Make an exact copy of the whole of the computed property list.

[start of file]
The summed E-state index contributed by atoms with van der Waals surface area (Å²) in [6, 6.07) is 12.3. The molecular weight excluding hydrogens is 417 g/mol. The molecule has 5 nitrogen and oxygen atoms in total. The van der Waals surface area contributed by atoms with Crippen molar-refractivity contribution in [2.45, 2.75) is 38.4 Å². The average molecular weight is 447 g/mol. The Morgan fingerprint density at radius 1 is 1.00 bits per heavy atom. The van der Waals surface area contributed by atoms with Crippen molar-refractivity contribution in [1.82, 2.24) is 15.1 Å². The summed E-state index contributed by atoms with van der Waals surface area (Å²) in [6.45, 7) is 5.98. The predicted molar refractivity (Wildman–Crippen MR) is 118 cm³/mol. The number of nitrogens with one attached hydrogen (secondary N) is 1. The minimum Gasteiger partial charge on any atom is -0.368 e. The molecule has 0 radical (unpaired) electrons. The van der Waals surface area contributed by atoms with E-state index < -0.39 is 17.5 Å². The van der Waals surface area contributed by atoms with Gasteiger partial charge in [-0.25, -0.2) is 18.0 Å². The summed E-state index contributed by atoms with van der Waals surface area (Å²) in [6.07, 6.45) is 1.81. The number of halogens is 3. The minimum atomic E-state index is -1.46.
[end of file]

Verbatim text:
The summed E-state index contributed by atoms with van der Waals surface area (Å²) in [6, 6.07) is 12.3. The molecular weight excluding hydrogens is 417 g/mol. The molecule has 5 nitrogen and oxygen atoms in total. The van der Waals surface area contributed by atoms with Crippen molar-refractivity contribution in [2.45, 2.75) is 38.4 Å². The average molecular weight is 447 g/mol. The Morgan fingerprint density at radius 1 is 1.00 bits per heavy atom. The van der Waals surface area contributed by atoms with Crippen molar-refractivity contribution in [1.82, 2.24) is 15.1 Å². The summed E-state index contributed by atoms with van der Waals surface area (Å²) in [6.45, 7) is 5.98. The predicted molar refractivity (Wildman–Crippen MR) is 118 cm³/mol. The number of nitrogens with one attached hydrogen (secondary N) is 1. The minimum Gasteiger partial charge on any atom is -0.368 e. The molecule has 0 radical (unpaired) electrons. The van der Waals surface area contributed by atoms with E-state index < -0.39 is 17.5 Å². The van der Waals surface area contributed by atoms with Gasteiger partial charge in [-0.25, -0.2) is 18.0 Å². The summed E-state index contributed by atoms with van der Waals surface area (Å²) in [6.07, 6.45) is 1.81. The number of halogens is 3. The minimum atomic E-state index is -1.46.